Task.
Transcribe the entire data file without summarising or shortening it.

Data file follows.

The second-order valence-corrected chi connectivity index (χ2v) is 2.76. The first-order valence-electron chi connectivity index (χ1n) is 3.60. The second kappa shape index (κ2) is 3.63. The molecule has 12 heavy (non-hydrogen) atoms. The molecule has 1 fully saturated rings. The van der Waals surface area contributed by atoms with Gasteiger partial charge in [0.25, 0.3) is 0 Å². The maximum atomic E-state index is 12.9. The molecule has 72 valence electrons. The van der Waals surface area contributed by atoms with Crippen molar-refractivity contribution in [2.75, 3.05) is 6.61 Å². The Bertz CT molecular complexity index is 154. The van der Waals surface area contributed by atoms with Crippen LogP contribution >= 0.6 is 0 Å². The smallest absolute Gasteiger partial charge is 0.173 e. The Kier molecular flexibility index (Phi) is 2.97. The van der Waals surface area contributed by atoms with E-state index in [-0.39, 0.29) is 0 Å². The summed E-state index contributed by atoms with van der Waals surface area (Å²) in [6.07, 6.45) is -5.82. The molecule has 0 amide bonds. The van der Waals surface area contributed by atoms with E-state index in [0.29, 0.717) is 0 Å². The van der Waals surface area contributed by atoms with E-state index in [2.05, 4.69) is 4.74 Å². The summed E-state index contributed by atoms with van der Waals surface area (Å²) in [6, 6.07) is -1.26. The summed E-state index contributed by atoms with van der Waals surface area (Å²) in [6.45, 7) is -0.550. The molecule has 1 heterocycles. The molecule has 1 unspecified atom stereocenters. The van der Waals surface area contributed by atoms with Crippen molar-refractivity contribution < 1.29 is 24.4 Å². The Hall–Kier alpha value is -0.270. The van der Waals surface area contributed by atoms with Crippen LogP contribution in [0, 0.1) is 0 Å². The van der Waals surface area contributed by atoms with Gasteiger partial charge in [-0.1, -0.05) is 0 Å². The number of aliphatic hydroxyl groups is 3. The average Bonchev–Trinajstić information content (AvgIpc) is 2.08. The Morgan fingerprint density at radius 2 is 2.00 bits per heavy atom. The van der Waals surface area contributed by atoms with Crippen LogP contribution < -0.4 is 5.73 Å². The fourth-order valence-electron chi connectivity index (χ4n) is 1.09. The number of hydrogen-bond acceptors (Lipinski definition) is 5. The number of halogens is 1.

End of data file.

The second-order valence-corrected chi connectivity index (χ2v) is 2.76. The first-order valence-electron chi connectivity index (χ1n) is 3.60. The second kappa shape index (κ2) is 3.63. The molecule has 12 heavy (non-hydrogen) atoms. The molecule has 1 fully saturated rings. The van der Waals surface area contributed by atoms with Gasteiger partial charge in [0.25, 0.3) is 0 Å². The maximum atomic E-state index is 12.9. The molecule has 72 valence electrons. The van der Waals surface area contributed by atoms with Crippen molar-refractivity contribution in [2.75, 3.05) is 6.61 Å². The Bertz CT molecular complexity index is 154. The van der Waals surface area contributed by atoms with Crippen LogP contribution >= 0.6 is 0 Å². The smallest absolute Gasteiger partial charge is 0.173 e. The Kier molecular flexibility index (Phi) is 2.97. The van der Waals surface area contributed by atoms with E-state index in [-0.39, 0.29) is 0 Å². The summed E-state index contributed by atoms with van der Waals surface area (Å²) in [6.07, 6.45) is -5.82. The molecule has 0 amide bonds. The van der Waals surface area contributed by atoms with E-state index in [0.29, 0.717) is 0 Å². The van der Waals surface area contributed by atoms with E-state index in [2.05, 4.69) is 4.74 Å². The summed E-state index contributed by atoms with van der Waals surface area (Å²) in [6, 6.07) is -1.26. The summed E-state index contributed by atoms with van der Waals surface area (Å²) in [6.45, 7) is -0.550. The molecule has 1 heterocycles. The molecule has 1 unspecified atom stereocenters. The van der Waals surface area contributed by atoms with Crippen molar-refractivity contribution < 1.29 is 24.4 Å². The Hall–Kier alpha value is -0.270. The van der Waals surface area contributed by atoms with Crippen LogP contribution in [0, 0.1) is 0 Å². The van der Waals surface area contributed by atoms with Gasteiger partial charge in [-0.1, -0.05) is 0 Å². The number of aliphatic hydroxyl groups is 3. The average Bonchev–Trinajstić information content (AvgIpc) is 2.08. The Morgan fingerprint density at radius 2 is 2.00 bits per heavy atom. The van der Waals surface area contributed by atoms with Crippen LogP contribution < -0.4 is 5.73 Å². The fourth-order valence-electron chi connectivity index (χ4n) is 1.09. The number of hydrogen-bond acceptors (Lipinski definition) is 5. The number of halogens is 1.